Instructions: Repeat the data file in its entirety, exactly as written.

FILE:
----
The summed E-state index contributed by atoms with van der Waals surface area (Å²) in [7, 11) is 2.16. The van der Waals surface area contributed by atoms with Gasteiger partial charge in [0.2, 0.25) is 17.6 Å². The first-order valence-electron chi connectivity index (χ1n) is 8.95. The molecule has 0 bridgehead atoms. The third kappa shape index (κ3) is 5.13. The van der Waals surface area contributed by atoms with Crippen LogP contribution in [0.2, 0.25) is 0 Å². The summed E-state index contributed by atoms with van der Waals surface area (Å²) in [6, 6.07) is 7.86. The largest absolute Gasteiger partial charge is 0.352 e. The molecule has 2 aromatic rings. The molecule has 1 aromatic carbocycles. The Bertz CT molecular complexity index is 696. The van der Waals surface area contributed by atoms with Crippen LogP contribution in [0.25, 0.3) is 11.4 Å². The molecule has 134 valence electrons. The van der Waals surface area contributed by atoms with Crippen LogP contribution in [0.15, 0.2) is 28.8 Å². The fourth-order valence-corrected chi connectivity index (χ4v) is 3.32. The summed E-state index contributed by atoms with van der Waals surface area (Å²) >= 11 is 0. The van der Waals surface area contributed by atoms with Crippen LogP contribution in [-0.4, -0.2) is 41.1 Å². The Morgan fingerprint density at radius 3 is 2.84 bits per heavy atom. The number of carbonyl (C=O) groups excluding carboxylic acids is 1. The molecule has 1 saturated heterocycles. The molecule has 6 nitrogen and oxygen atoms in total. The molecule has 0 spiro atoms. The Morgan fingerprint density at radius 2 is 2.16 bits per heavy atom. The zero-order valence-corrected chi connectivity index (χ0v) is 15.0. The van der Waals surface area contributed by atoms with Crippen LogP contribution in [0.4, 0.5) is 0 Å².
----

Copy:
The summed E-state index contributed by atoms with van der Waals surface area (Å²) in [7, 11) is 2.16. The van der Waals surface area contributed by atoms with Gasteiger partial charge in [0.2, 0.25) is 17.6 Å². The first-order valence-electron chi connectivity index (χ1n) is 8.95. The molecule has 0 bridgehead atoms. The third kappa shape index (κ3) is 5.13. The van der Waals surface area contributed by atoms with Crippen LogP contribution in [0.2, 0.25) is 0 Å². The summed E-state index contributed by atoms with van der Waals surface area (Å²) in [6, 6.07) is 7.86. The largest absolute Gasteiger partial charge is 0.352 e. The molecule has 2 aromatic rings. The molecule has 1 aromatic carbocycles. The Bertz CT molecular complexity index is 696. The van der Waals surface area contributed by atoms with Crippen LogP contribution in [0.25, 0.3) is 11.4 Å². The molecule has 134 valence electrons. The van der Waals surface area contributed by atoms with Crippen LogP contribution in [0.15, 0.2) is 28.8 Å². The fourth-order valence-corrected chi connectivity index (χ4v) is 3.32. The summed E-state index contributed by atoms with van der Waals surface area (Å²) >= 11 is 0. The van der Waals surface area contributed by atoms with Crippen LogP contribution in [-0.4, -0.2) is 41.1 Å². The Morgan fingerprint density at radius 3 is 2.84 bits per heavy atom. The number of carbonyl (C=O) groups excluding carboxylic acids is 1. The molecule has 1 saturated heterocycles. The molecule has 6 nitrogen and oxygen atoms in total. The molecule has 0 spiro atoms. The Morgan fingerprint density at radius 2 is 2.16 bits per heavy atom. The zero-order valence-corrected chi connectivity index (χ0v) is 15.0. The van der Waals surface area contributed by atoms with Crippen LogP contribution in [0.4, 0.5) is 0 Å².